“If you want to understand intra-GOP warfare, the decision-making process of our president, the implosion of the Republican healthcare plan, and the rest of the politics of the Trump era, you don’t need to know about Russian espionage tactics, the state of the white working class, or even the beliefs of the “alt-right.” You pretty much just need to be in semi-regular contact with a white, reasonably comfortable, male retiree. We are now ruled by men who think and act very much like that ordinary man you might know, and if you want to know why they believe so many strange and terrible things, you can basically blame the fact that a large and lucrative industry is dedicated to lying to them.”
“The bottom-feeding amorality of the sorts of people who sponsored the right-wing press, and the crummy nature of the products and services sold, shows exactly who was supposed to be consuming it: suckers. Or, more specifically, trusting retirees, with a bit of disposable income, and a natural inclination to hate modernity and change—an inclination that could be heightened, radicalized, and exploited.
The grown-up Republicans in Washington, meanwhile, still existed in their own genteel bubble of misinformation—they convinced themselves that the occupation of Iraq would be over and done with in a few easy months—but the major figures in the Bush administration, and its allies in Congress, were not men who got the majority of their news from “Free Republic” and Alex Jones. They put their faith in a fairly traditional conservative orthodoxy: That you can use the levers of power to quietly enrich your friends and their firms, while pleasing the masses with some combination of tax cuts, loud proclamations of religiosity, and a modest, popular war or two.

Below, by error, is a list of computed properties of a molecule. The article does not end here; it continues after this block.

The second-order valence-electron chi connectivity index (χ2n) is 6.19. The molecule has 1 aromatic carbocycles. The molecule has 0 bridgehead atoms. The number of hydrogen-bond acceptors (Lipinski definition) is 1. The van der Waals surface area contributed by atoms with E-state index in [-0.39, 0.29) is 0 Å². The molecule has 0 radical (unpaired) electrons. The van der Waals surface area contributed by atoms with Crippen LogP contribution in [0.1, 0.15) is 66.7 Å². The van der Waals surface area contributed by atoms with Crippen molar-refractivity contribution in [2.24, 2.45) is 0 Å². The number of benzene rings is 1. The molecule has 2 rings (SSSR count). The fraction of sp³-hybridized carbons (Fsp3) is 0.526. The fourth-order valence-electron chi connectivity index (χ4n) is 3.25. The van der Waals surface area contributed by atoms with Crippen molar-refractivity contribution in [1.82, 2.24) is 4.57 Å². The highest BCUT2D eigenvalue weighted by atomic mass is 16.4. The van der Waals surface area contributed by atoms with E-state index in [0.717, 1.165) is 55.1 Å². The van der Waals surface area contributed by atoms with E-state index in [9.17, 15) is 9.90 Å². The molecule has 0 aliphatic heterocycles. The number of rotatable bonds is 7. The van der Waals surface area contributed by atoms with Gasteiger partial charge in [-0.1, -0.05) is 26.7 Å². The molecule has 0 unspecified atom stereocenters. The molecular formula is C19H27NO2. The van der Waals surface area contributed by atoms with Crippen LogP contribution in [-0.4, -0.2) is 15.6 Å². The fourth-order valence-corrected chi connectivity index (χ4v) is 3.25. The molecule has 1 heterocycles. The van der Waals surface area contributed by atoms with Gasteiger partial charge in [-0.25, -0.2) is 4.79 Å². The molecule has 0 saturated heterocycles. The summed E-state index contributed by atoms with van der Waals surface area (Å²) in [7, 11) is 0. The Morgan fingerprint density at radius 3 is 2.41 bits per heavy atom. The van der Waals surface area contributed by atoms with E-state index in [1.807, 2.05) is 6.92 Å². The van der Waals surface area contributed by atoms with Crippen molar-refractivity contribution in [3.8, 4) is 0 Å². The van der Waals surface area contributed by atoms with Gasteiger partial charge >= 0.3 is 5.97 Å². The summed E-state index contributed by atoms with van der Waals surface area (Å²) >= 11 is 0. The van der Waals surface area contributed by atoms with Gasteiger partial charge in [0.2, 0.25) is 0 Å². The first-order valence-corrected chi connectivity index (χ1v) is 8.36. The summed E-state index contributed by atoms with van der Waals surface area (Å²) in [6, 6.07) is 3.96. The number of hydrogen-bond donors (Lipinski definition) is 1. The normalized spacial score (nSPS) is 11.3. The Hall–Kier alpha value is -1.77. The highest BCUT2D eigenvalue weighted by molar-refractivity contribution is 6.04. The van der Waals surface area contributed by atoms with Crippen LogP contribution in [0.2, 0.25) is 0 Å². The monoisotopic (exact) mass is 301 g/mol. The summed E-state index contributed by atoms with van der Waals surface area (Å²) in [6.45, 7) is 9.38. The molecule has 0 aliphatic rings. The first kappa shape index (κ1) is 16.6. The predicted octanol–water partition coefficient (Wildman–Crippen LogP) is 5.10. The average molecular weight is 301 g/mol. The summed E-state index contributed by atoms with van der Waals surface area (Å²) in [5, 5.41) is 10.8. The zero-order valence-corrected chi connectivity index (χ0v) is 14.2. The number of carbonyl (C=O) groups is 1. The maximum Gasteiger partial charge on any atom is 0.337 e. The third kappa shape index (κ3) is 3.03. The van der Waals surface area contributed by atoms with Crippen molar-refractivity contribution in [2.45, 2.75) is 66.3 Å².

But the complete and inarguable disaster of the Bush administration—a failure of the conservative movement itself, one undeniable even to many consumers of the parallel conservative media—and his abrupt replacement by a black man, caused a national nervous breakdown among the people who’d been told, for many years, that conservatism could not fail, and that all Real Americans agreed with them.
Rather rapidly, two things happened: First, Republicans realized they’d radicalized their base to a point where nothing they did in power could satisfy their most fervent constituents. Then—in a much more consequential development—a large portion of the Republican Congressional caucus became people who themselves consume garbage conservative media, and nothing else.
That, broadly, explains the dysfunction of the Obama era, post-Tea Party freakout. Congressional Republicans went from people who were able to turn their bullshit-hose on their constituents, in order to rile them up, to people who pointed it directly at themselves, mouths open.”
“Now, and for the foreseeable future, the grifter-in-chief sits alone in the White House residence every night, watching cable news tell him comforting lies—that he’s a hugely popular president, that responsibility for his myriad setbacks and failures lies with the many powerful enemies aligned against him a grand conspiracy—in between the ads for reverse mortgages and “all-natural male enhancement.” There’s an image of America in the age of the complete triumph of bullshit. You spend a few years selling lousy steaks to suckers, then one morning you wake up and you’re the sucker—and the steak.”